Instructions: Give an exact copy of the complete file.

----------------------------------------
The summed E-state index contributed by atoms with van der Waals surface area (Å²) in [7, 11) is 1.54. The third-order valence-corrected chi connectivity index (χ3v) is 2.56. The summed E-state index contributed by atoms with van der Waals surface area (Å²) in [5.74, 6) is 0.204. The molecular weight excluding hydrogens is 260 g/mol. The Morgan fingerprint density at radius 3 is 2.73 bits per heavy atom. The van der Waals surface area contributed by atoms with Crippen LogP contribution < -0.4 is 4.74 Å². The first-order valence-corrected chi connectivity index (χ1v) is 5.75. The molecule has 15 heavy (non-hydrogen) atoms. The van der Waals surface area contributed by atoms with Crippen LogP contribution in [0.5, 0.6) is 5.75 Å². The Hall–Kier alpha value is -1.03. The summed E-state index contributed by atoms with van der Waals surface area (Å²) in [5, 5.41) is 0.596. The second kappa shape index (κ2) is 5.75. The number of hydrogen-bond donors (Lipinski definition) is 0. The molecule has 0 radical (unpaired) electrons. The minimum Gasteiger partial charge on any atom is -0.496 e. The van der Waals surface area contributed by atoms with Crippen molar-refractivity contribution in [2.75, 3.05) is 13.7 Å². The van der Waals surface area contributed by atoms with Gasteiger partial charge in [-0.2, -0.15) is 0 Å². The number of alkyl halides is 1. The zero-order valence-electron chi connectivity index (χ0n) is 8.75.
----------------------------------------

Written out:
The summed E-state index contributed by atoms with van der Waals surface area (Å²) in [7, 11) is 1.54. The third-order valence-corrected chi connectivity index (χ3v) is 2.56. The summed E-state index contributed by atoms with van der Waals surface area (Å²) in [5.74, 6) is 0.204. The molecular weight excluding hydrogens is 260 g/mol. The Morgan fingerprint density at radius 3 is 2.73 bits per heavy atom. The van der Waals surface area contributed by atoms with Crippen LogP contribution < -0.4 is 4.74 Å². The first-order valence-corrected chi connectivity index (χ1v) is 5.75. The molecule has 15 heavy (non-hydrogen) atoms. The van der Waals surface area contributed by atoms with Crippen LogP contribution in [0.5, 0.6) is 5.75 Å². The Hall–Kier alpha value is -1.03. The summed E-state index contributed by atoms with van der Waals surface area (Å²) in [5, 5.41) is 0.596. The second kappa shape index (κ2) is 5.75. The number of hydrogen-bond donors (Lipinski definition) is 0. The molecule has 0 radical (unpaired) electrons. The minimum Gasteiger partial charge on any atom is -0.496 e. The van der Waals surface area contributed by atoms with Crippen molar-refractivity contribution in [2.75, 3.05) is 13.7 Å². The van der Waals surface area contributed by atoms with Gasteiger partial charge in [-0.2, -0.15) is 0 Å². The number of alkyl halides is 1. The zero-order valence-electron chi connectivity index (χ0n) is 8.75.